Former Northampton shoe factories 'seriously affect' the town

Peter Perkins
Image caption Peter Perkins said it was a shame the Hawkins factory had not been developed given its prominent position in the town

Derelict former shoe factories "seriously affect the look" of a town world-renowned for its footwear heritage, a historian has said.

Northampton has around 150 factories in town, with many now flats or offices.

A few such as Tricker's, Crockett & Jones and Church's still make footwear, but many have not been redeveloped.

Peter Perkins, from the Northamptonshire Industrial Archaeology Group, said renovated factories could become be "an asset to the town".

Northampton Borough Council said it would work with developers "to bring these heritage assets back to viable use".

Image copyright Getty Images
Image caption Peter Perkins said that at the industry's peak, just before World War One, almost half the town's population were employed by the shoe and leather industries
Image caption The Abraham Lee Enterprise factory was built in 1902 and is Grade-II listed - an application to turn it into student accommodation has been submitted

Mr Perkins said former factories were a "testament" to Northampton's heritage and had unique architectural importance.

"Particularly the Victorian streetscapes of terraced housing with shoe and leather factories interspersed among the terraced houses, often on street corners," he said.

But the architectural importance can cause issues for developers, as many of the factories are Grade-II listed, which limits what redevelopment can take place.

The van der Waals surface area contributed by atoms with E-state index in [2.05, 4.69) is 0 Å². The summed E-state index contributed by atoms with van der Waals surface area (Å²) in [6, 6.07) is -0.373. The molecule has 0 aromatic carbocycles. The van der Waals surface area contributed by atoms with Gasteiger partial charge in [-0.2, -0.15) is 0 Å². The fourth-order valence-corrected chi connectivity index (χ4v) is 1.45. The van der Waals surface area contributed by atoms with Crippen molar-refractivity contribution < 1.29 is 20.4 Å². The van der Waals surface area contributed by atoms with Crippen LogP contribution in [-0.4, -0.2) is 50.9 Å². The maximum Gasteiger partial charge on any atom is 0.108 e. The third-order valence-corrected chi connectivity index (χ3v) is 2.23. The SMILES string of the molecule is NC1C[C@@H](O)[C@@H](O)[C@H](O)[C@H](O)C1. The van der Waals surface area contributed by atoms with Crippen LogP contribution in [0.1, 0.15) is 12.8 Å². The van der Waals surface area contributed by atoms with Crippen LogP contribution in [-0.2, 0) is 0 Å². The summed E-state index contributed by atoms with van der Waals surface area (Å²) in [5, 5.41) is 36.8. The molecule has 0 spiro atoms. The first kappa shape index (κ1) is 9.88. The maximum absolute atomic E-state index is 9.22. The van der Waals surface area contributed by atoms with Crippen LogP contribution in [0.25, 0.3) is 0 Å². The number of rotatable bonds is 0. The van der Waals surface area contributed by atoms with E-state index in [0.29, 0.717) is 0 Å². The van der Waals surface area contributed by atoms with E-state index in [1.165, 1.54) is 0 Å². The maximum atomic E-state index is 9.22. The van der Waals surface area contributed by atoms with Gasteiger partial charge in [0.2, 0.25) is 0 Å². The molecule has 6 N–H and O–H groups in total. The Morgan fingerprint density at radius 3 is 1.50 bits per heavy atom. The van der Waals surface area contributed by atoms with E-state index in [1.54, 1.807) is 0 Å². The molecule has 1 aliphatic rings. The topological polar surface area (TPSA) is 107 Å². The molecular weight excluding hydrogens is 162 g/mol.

The derelict Hawkins shoe factory is one of the most prominent undeveloped buildings, despite having had plans for renovation first submitted almost 20 years ago.

In 2016, plans were approved but issues around the windows and parking meant work never started, and now the building is for sale.

Next door, however, the old Globe Leather Works factory in Dunster Street is due to be converted into 39 apartments.

Image caption The Hawkins factory on St Michael's Road was built in 1875, but has stood empty since it closed in 1995

In 2011 the council created the Boot and Shoe Quarter Conservation Area, where the majority of the factories are located.

It means there are extra planning controls to protect the area's historic and architectural elements.

Mr Perkins described this as "positive action", and the council said it had been successful because it had "protected what makes the area special".

More on Northamptonshire shoes:

James Hill, councillor responsible for planning, said that in the case of the Hawkins factory planning permission had been granted but "but these permissions have not been implemented".

"We will continue to work with prospective developers to resolve technical details and to encourage developments to go ahead," he added.

Image copyright Getty Images
Image caption Many manufacturing processes moved abroad from the mid-20th Century due to lower costs, leaving many factories empty

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